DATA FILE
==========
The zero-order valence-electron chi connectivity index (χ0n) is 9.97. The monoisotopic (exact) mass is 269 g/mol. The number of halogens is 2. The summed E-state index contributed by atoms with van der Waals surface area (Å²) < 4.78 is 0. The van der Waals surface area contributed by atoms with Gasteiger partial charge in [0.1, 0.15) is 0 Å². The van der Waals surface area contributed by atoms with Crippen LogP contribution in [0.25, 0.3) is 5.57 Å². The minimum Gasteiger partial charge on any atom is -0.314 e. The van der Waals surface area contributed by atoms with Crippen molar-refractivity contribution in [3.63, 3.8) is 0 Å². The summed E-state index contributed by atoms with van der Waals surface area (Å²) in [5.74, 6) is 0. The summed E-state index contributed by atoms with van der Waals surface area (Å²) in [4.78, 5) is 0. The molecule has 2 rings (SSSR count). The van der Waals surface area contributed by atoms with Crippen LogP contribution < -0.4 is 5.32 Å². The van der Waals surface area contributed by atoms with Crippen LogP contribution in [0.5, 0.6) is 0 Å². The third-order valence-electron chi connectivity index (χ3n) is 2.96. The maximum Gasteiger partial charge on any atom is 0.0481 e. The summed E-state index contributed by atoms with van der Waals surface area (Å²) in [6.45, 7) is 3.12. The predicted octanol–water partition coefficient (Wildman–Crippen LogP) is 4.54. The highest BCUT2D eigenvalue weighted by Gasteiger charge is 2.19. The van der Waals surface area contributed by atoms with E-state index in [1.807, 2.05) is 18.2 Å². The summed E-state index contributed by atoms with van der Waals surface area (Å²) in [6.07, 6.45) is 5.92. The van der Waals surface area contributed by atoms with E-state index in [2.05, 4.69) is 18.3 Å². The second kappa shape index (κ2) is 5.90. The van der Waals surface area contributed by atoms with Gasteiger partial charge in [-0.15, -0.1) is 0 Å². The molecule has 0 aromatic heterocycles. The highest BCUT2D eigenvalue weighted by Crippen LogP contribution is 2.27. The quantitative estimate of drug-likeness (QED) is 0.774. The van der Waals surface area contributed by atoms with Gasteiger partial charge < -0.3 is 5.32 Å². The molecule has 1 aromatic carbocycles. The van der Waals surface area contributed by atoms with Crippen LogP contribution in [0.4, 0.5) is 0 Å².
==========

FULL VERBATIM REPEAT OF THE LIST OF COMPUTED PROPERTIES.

The zero-order valence-electron chi connectivity index (χ0n) is 9.97. The monoisotopic (exact) mass is 269 g/mol. The number of halogens is 2. The summed E-state index contributed by atoms with van der Waals surface area (Å²) < 4.78 is 0. The van der Waals surface area contributed by atoms with Gasteiger partial charge in [0.1, 0.15) is 0 Å². The van der Waals surface area contributed by atoms with Crippen LogP contribution in [0.25, 0.3) is 5.57 Å². The minimum Gasteiger partial charge on any atom is -0.314 e. The van der Waals surface area contributed by atoms with Crippen molar-refractivity contribution in [3.63, 3.8) is 0 Å². The summed E-state index contributed by atoms with van der Waals surface area (Å²) in [5.74, 6) is 0. The summed E-state index contributed by atoms with van der Waals surface area (Å²) in [4.78, 5) is 0. The molecule has 2 rings (SSSR count). The van der Waals surface area contributed by atoms with Crippen LogP contribution < -0.4 is 5.32 Å². The van der Waals surface area contributed by atoms with Crippen LogP contribution in [0.5, 0.6) is 0 Å². The third-order valence-electron chi connectivity index (χ3n) is 2.96. The maximum Gasteiger partial charge on any atom is 0.0481 e. The summed E-state index contributed by atoms with van der Waals surface area (Å²) in [6.45, 7) is 3.12. The predicted octanol–water partition coefficient (Wildman–Crippen LogP) is 4.54. The highest BCUT2D eigenvalue weighted by Gasteiger charge is 2.19. The van der Waals surface area contributed by atoms with E-state index in [1.807, 2.05) is 18.2 Å². The summed E-state index contributed by atoms with van der Waals surface area (Å²) in [6.07, 6.45) is 5.92. The van der Waals surface area contributed by atoms with E-state index in [2.05, 4.69) is 18.3 Å². The second kappa shape index (κ2) is 5.90. The van der Waals surface area contributed by atoms with Gasteiger partial charge in [-0.15, -0.1) is 0 Å². The molecule has 0 aromatic heterocycles. The highest BCUT2D eigenvalue weighted by Crippen LogP contribution is 2.27. The quantitative estimate of drug-likeness (QED) is 0.774. The van der Waals surface area contributed by atoms with Gasteiger partial charge < -0.3 is 5.32 Å². The molecule has 1 aromatic carbocycles. The van der Waals surface area contributed by atoms with Crippen LogP contribution in [0.4, 0.5) is 0 Å².